“Machine Action” opens with an arpeggiated acoustic guitar and Tim Paul’s lead bass lines. In the distance, we hear an electric guitar moving toward us in the mix. Suddenly, it’s on top of the listener as the band strikes in and lays down one of the most infectious, crushing guitar riffs of the early ’90s. “Machine Action’s” power is in its simplicity. Its titanic energy is barely contained within the song structure. 

Gruntruck’s songwriting was always taut and focused. All fat was trimmed from the bone. Their songs were as lean and to the point as any great AC/DC track. Extraneous sounds and clever song sections were jettisoned in favour of direct, highly expressive performances. 

That tenant was on full display for “Crazy Love.” Opening with a slippery, bending, single-note guitar riff. Norman Scott goes tribal on the kit before they lock into another neck-cranking stop-start machine groove riff. McMillan sings, “I want to dig right in and travel to your centre; a little lazy love will surely resurrect us.” 

“Gotta Believe” is a grinding banger with an infectious air of detached cool. Tommy Niemeyer’s instrumental breaks fit the mood like a glove while being void of usual rock guitar cliches. “Follow”, chugs as Ben McMillan’s ghostly voice intones, “Follow me to the road upland. Soon, you’ll follow. Soon, it’s all right. I will hold you until you follow. To the road up there!” as the song explodes in raucous energy. 

“Above Me” is a scorching slow burn; its pulverizing heaviness feels like a slow-motion car wreck. Eerie and dark but utterly compelling, like some malevolent force seeping from the backwoods of Washington State. “It’s alright, I’m doing fine, As long as you’re above me. It’s ok, I’m doing fine. As long as I’m below you,” sings McMillan.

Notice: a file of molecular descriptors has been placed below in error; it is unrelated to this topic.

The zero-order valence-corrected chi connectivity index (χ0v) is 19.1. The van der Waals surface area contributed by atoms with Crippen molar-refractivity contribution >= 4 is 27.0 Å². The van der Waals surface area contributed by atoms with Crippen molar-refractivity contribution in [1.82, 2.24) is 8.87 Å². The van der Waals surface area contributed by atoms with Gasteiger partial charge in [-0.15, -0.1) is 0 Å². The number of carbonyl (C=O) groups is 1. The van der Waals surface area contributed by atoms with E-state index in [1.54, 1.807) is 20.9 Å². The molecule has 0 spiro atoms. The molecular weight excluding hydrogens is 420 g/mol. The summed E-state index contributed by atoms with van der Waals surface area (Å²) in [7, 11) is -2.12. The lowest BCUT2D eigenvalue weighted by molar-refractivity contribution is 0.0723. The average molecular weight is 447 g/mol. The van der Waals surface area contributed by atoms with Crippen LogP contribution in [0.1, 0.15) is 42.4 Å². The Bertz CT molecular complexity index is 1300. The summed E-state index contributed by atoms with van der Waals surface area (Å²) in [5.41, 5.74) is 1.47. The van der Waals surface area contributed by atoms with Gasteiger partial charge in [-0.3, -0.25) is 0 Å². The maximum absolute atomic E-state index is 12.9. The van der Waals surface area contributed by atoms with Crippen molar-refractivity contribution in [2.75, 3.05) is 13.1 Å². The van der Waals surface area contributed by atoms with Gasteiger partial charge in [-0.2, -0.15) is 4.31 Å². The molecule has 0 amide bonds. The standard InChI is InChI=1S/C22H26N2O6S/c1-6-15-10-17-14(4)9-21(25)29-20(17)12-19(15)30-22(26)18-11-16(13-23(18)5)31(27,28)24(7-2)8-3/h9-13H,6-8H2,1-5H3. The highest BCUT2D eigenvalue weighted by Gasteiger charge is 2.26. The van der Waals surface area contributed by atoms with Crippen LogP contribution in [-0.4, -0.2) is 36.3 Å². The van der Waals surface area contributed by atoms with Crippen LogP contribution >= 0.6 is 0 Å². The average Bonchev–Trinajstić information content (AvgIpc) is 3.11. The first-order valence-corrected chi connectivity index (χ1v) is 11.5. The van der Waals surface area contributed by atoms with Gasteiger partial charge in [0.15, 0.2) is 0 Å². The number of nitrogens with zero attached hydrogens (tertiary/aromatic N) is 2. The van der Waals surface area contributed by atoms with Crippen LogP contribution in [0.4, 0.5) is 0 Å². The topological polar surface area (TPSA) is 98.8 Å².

Tim Paul’s bass opens “Slow Scorch.” The song transitions through slurred guitar octave passages, military stomp riffage and expansive, open, arpeggiated chords. “Body Farm” is another uniquely infectious riff; in fact, the song has two incredible riffs across its verse and chorus. The band’s ability to harness the groove and power of these savage guitar workouts is commendable. 

“Racked” sinks its teeth into a stuttering riff that seethes with tension; the chorus opens up to offer relief, and a guttural halftime breakdown is the icing on the cake. “Lose” opens in an atmospheric fog before locking into a snaking groove. Tommy Niemeyer’s guitar solo is a particular highlight. The album ends with the title track, “Push”, which fades in from silence, augmented by a sleek, jazzy saxophone played by Ben McMillan; it’s a fitting end to an incredible album. 

Push was Gruntruck’s final album for twenty-five years. Serious label troubles and singer Ben McMillan’s health issues continually scuppered the band’s plans. In January 2008, Ben McMillan passed away after an eight-year battle with diabetes. He was just 47 years old. Between 1997 and 2003, the band recorded what would have been their third album, called Gruntruck, which was finally released in October 2017, nine years after the passing of Ben McMillan. 

The sad loss of Ben McMillan is hard to fathom when listening to the impeccable back-catalogue of music he left behind with Skin Yard and Gruntruck. His powerful yet melodic voice sounded like it was hewn from the rich soil of the Pacific Northwest; he seemed unbreakable.